The Science of Picking the Right Saddle
How to find the perfect fit
The wrong saddle can quite literally be a pain in the butt. There’s nothing worse than being uncomfortable on a ride, so saddle comfort is always one of our top priorities. Purchasing a saddle can be confusing, however, and you can only be shown so many plastic models of the human lower extremities before you really start to question your ability to choose the right saddle for yourself. Do I need a cutout here? Is it too soft? Does this width fit my sit bones? These are all great questions, and only the experts really know the answers. So, we set out to ask top experts for some helpful tips to finding the perfect saddle. Here’s what they had to say.
MARK SLATE—Saddle Designer and Co-Founder of WTB
MBA: What are a few tips you would give a rider looking to find the perfect saddle?
Mark: You’ve probably heard it before, but everyone’s saddle needs are unique to that individual. The advice I would give to any rider looking to find the perfect saddle would be the following:
—Ask yourself how many hours you are planning to ride each time you go out and how many rides per week you do on average. Think about what type of riding you’ll be doing—cross-country, trail, downhill, etc. These are all important questions that will determine your saddle needs.
—Consider how much body angle you will have when seated. Do you prefer an upright position, a moderately forward position or an aggressively forward cross-country position?
—Don’t be afraid to try many different adjustments to your saddle angle. Try adjusting your saddle’s tilt, as well as its fore and aft position, but make sure you keep your correct seat height.
—It may take a little time to get used to a new saddle shape, but it should be reasonably comfortable to start with. Stick it out with a saddle for a few rides before swapping it for a new one.
—For a given rider, a wider saddle with deeper padding will be more suitable for a more upright position.
—Padding density and saddle-base flexibility can vary greatly between two saddles, even if they look very similar. Take this into account and try out each saddle for yourself.
—A more expensive saddle is usually related to materials and finish. Just because a saddle is more expensive doesn’t mean it’s the best choice for you.
—The right saddle is the one that you rarely notice when you are riding. Be particular. Change if needed.
KENNY ROBERTS—SQlab Brand Manager
MBA: What is the first step a rider should take when purchasing a saddle?
Kenny: The most important starting point is to measure your sit bones, which will help determine your correct saddle width. The average saddle width measures 12cm for men and 13cm for women; however, it’s important to take into account the type of riding you do. Are you a cross-country rider? Do you ride trail or enduro? A more upright riding position may call for a wider saddle. It’s also important to know how your saddle is measured. At SQlab, we measure the sitting area of our saddles and not the outside edges. Our 14cm saddles tend to be the most popular.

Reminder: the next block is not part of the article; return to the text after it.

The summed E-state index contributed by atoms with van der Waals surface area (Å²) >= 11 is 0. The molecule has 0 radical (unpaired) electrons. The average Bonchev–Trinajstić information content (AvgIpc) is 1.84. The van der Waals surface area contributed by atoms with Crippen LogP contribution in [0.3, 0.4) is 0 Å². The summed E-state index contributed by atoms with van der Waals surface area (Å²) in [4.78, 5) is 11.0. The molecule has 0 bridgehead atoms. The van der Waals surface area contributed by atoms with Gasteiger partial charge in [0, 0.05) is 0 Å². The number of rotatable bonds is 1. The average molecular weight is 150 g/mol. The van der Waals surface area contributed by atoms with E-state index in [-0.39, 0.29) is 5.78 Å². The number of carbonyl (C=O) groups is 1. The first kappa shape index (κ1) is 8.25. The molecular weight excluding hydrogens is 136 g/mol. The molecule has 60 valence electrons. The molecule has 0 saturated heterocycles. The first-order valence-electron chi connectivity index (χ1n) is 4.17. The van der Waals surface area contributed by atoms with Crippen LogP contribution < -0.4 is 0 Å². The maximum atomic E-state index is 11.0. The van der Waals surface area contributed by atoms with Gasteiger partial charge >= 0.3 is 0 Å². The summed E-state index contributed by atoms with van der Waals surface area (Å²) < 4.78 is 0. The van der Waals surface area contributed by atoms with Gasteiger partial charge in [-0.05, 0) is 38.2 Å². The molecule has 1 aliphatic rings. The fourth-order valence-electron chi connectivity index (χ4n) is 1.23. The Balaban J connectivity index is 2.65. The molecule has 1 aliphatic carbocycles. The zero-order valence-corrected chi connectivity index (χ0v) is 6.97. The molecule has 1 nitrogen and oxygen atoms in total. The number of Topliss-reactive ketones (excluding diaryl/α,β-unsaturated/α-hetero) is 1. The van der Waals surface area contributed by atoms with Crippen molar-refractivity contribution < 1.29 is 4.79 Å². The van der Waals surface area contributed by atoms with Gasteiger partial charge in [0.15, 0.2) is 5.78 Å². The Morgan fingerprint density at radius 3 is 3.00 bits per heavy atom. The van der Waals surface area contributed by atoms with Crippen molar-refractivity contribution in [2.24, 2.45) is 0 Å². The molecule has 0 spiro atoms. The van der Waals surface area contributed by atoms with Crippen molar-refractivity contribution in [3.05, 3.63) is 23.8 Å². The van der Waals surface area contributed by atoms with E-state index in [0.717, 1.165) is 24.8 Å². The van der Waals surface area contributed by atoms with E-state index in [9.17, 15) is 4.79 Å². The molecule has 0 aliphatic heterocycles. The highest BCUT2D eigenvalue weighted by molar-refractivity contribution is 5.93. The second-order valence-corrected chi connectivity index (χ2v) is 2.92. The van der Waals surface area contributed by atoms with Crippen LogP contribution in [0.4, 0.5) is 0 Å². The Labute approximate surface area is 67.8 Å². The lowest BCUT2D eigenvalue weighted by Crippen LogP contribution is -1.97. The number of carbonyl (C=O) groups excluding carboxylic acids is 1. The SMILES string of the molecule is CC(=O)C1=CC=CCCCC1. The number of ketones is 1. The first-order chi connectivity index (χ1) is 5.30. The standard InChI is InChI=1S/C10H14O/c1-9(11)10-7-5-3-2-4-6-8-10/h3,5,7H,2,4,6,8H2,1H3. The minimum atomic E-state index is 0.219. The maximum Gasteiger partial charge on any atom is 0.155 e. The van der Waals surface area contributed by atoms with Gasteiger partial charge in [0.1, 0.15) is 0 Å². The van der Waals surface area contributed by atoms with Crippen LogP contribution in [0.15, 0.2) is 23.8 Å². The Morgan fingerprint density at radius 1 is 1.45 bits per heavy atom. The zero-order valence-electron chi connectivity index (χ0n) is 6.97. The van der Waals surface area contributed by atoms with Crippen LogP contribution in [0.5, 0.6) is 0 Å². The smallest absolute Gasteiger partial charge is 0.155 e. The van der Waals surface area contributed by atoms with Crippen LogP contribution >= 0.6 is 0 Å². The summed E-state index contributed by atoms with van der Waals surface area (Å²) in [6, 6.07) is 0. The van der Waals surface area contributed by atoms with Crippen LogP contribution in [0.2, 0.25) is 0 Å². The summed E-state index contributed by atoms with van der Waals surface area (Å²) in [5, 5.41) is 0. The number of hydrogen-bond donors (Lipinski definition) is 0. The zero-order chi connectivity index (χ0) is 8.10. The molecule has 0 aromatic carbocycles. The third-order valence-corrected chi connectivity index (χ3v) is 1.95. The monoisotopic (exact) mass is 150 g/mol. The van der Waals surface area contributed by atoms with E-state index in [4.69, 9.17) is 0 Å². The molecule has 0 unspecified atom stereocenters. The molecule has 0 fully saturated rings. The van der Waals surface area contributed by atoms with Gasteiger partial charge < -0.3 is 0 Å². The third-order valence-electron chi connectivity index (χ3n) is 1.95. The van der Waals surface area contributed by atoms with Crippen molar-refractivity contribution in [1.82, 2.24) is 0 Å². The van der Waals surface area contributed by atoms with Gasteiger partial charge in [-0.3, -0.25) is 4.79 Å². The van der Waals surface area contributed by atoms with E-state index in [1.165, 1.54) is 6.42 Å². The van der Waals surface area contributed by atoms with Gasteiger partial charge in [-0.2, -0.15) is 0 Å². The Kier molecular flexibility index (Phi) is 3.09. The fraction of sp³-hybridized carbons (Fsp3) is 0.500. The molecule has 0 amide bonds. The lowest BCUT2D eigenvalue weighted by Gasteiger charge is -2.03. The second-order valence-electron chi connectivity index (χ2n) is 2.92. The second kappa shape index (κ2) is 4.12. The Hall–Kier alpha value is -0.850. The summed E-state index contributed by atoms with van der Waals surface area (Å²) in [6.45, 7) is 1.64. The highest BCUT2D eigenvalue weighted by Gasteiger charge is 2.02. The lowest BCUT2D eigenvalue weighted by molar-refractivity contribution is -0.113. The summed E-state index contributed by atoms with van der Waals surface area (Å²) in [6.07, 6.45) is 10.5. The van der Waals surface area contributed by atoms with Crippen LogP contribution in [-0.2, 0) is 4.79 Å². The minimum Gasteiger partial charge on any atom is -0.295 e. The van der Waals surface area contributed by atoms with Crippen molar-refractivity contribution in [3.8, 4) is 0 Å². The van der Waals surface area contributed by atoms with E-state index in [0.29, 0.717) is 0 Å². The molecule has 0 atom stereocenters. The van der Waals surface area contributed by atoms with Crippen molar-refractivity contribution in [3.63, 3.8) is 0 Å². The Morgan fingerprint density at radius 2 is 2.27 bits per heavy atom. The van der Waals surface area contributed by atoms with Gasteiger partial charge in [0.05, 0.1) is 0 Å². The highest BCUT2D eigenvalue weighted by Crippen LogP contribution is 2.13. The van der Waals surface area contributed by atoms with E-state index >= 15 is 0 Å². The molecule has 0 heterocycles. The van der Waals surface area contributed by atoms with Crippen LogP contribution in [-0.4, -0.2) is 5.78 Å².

MBA: What type of saddle should a rider look for based on his or her style of riding?
Kenny: A downhill rider or dirt jumper will typically want a saddle that is small, narrow and out of the way, since these
riders don’t tend to sit down to pedal. Most of these riders don’t need to focus too much attention on their saddle fit. On the other end of the spectrum, a cross-country rider with a long stem and an aggressive stance will need to choose his or her saddle wisely. Oftentimes, cross-country riders tilt their pelvis forward, resulting in a reduced contact point with their saddle. This narrower contact point will need to be matched with a slightly narrower saddle. These riders should typically go with a firm saddle that will provide more support for longer rides. Soft saddles tend to allow riders to sink into them, resulting in unwanted pressure on their soft tissue, nerves or sit bones. Enduro and trail riders will typically want a wider saddle due to their more upright sitting position. Since the rider’s pelvis is tilted back more, his sit bones have more contact with the saddle, meaning a wider saddle will provide more comfort.
MBA: How can you determine if your saddle is too wide or too narrow?
Kenny: The best advice I can give a rider is to measure his or her sit bones, which will help determine what saddle width is best; however, riding style again comes into play. You might have a saddle that fits you great while riding in an aggressive position on your road bike, but that same saddle may be uncomfortable in an upright mountain bike position. The bottom line is, if you have any pain or numbness, it’s likely your saddle is too narrow. On the other hand, a wide saddle can cause a rider to experience chafing or rubbing, which isn’t much fun, either. Don’t be afraid to try a few different saddles, but don’t give up on a saddle too quickly, as your body can become more used to a saddle over time.